"We Are Not Anonymous" campaign targets campus bias

by Anthony Lafontant | 2/4/13 11:00pm

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by Anna Davies and Anna Davies / The Dartmouth

The "We Are Not Anonymous Campaign" is the Inter-Community Council's latest efforts to combat recent bias incidents and provide a forum for those who have experienced discrimination. The display also features a slide show that highlights each written message. Cards describing how to report acts of bias via the College's online bias incident reporting form are located by the slide show.

Students are invited to share their personal accounts throughout the week by submitting written messages in a box near the display.

"These additional stories will be added to the display throughout the week. We encourage community members to attach their names to their stories," ICC co-chair Elise Smith '13 said in an email.

The campaign intends to create a space for community members to share their experiences of discrimination at Dartmouth.

"ICC wanted to provide a space for students to share their experiences and to take a stand against discrimination on this campus and help build a stronger, safer community," Smith said in the email. "We hope to encourage students and community members to report instances of bias and intolerance."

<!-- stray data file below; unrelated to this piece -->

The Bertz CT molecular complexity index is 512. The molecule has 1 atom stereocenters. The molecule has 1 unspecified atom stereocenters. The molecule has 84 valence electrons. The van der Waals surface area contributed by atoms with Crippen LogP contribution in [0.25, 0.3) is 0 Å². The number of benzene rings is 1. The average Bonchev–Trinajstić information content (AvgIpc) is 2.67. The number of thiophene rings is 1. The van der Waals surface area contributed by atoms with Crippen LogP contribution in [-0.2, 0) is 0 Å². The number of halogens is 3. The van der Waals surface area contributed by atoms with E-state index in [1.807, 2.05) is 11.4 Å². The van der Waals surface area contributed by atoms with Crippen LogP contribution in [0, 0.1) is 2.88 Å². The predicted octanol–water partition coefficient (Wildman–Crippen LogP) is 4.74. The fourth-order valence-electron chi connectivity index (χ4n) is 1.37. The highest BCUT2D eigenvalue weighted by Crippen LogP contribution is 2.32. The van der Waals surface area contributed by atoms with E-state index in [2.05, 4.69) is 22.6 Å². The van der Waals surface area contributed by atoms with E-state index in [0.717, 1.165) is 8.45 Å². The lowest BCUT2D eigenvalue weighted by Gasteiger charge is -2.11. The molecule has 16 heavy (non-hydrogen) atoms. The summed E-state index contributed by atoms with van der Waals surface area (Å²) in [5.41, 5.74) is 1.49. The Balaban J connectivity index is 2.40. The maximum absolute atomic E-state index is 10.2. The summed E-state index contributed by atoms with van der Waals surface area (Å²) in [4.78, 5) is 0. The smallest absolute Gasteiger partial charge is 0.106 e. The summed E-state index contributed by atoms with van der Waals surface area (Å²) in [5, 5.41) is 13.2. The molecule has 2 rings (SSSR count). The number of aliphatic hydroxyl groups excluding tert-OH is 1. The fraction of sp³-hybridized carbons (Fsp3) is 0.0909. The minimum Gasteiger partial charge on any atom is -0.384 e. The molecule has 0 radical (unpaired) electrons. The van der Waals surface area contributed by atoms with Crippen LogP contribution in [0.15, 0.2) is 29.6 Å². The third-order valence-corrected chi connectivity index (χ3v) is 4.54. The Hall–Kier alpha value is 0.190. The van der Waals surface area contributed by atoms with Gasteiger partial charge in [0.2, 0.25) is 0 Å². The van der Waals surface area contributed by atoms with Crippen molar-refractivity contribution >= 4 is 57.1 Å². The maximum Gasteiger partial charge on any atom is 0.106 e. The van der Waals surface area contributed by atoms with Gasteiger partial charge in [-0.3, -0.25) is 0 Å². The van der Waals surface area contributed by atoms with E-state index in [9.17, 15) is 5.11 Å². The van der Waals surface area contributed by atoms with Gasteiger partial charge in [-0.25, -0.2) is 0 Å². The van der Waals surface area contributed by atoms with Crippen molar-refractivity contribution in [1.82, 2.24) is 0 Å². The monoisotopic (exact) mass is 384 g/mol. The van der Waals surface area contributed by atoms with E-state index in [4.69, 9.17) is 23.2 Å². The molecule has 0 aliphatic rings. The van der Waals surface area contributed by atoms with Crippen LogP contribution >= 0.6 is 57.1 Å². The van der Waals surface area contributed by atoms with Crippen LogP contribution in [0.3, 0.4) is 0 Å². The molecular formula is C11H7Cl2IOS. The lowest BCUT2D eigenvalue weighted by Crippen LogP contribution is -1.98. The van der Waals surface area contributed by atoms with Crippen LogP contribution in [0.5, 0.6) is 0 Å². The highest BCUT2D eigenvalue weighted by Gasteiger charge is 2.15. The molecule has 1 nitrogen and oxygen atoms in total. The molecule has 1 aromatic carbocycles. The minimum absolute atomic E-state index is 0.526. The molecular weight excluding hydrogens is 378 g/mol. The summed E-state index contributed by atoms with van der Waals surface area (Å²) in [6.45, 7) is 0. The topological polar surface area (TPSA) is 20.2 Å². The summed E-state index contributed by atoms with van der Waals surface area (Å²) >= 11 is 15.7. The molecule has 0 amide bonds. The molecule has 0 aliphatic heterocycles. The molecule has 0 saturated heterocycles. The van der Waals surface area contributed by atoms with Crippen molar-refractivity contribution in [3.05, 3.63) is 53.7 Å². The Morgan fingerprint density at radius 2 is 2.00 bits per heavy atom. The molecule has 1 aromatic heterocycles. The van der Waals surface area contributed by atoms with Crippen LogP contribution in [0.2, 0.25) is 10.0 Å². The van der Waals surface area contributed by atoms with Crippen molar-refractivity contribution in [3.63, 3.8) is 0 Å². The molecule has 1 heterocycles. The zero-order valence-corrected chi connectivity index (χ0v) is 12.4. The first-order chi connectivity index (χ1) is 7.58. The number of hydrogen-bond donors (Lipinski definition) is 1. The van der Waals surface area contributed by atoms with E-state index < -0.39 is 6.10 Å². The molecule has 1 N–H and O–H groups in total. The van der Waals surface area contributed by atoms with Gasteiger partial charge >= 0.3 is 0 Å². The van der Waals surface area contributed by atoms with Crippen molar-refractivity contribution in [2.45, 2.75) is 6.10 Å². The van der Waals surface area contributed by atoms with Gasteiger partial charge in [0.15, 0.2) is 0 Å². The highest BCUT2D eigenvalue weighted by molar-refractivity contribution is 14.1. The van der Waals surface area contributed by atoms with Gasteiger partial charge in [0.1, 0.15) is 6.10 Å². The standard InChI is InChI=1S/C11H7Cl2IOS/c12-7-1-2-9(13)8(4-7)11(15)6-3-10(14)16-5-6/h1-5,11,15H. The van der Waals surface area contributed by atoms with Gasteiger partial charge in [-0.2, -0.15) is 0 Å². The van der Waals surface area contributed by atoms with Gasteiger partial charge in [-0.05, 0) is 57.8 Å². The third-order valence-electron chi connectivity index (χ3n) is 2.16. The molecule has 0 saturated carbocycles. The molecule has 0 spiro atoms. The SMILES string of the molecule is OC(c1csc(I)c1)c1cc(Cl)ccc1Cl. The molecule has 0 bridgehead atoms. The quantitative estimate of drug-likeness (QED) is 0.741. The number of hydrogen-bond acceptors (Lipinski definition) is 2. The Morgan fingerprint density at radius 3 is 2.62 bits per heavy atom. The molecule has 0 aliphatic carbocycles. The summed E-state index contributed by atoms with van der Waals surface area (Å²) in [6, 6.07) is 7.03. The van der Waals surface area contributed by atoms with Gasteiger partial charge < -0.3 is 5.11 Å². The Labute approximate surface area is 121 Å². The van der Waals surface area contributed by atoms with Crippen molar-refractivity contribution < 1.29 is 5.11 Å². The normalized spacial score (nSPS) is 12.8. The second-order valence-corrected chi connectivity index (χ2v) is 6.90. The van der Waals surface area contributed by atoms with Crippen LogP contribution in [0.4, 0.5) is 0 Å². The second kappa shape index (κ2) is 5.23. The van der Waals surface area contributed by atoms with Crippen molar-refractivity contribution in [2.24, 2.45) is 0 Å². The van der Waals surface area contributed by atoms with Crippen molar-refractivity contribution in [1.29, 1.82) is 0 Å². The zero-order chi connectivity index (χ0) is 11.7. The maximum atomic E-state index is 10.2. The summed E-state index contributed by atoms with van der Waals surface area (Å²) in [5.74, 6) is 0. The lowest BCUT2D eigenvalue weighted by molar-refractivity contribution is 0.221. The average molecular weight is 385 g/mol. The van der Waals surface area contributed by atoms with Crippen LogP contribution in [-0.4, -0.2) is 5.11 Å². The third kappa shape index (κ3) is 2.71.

In response to recent incidents of bigotry, the Office of Pluralism and Leadership held an open discussion on Jan. 25 on the impact of discrimination on campus. The event encouraged students, faculty and administrators to participate in small group discussion at the meeting, OPAL director Alysson Satterlund said.

"It's very important not to dismiss these instances when they happen to students, staff, faculty and administrators because if you keep asking people to deny their experiences, the community can't move forward," she said.

The ICC first shared their concept of the "We Are Not Anonymous Campaign" at the Jan. 25 meeting, which was attended by more than 100 students, faculty and staff.

Lorea Barturen Tu'14 said that the display is an important first step to creating change on campus.

"These stories sound like just the beginning of a dialogue, and this presentation seems like the first step in a much larger discussion that needs to happen on campus," she said.

Courtnie Crutchfield '13 said she appreciated that students signed their names in the display.

"I think it's incredible when these things happen," she said. "When the topics are sensitive, people tend to want to be anonymous, but it is seen as much more honest and powerful when the names are attached."

Sadia Hassan '13 said the presentation is a powerful way to confront unnoticed acts of aggression.

"I think it provides a way for students to speak to their experiences and have others be forced to contend with it because it's in a public space," she said.

The ICC will be hosting another meeting to discuss different projects that may contribute to campus discussion of bias on Friday in Kemeny Hall, according to Satterlund.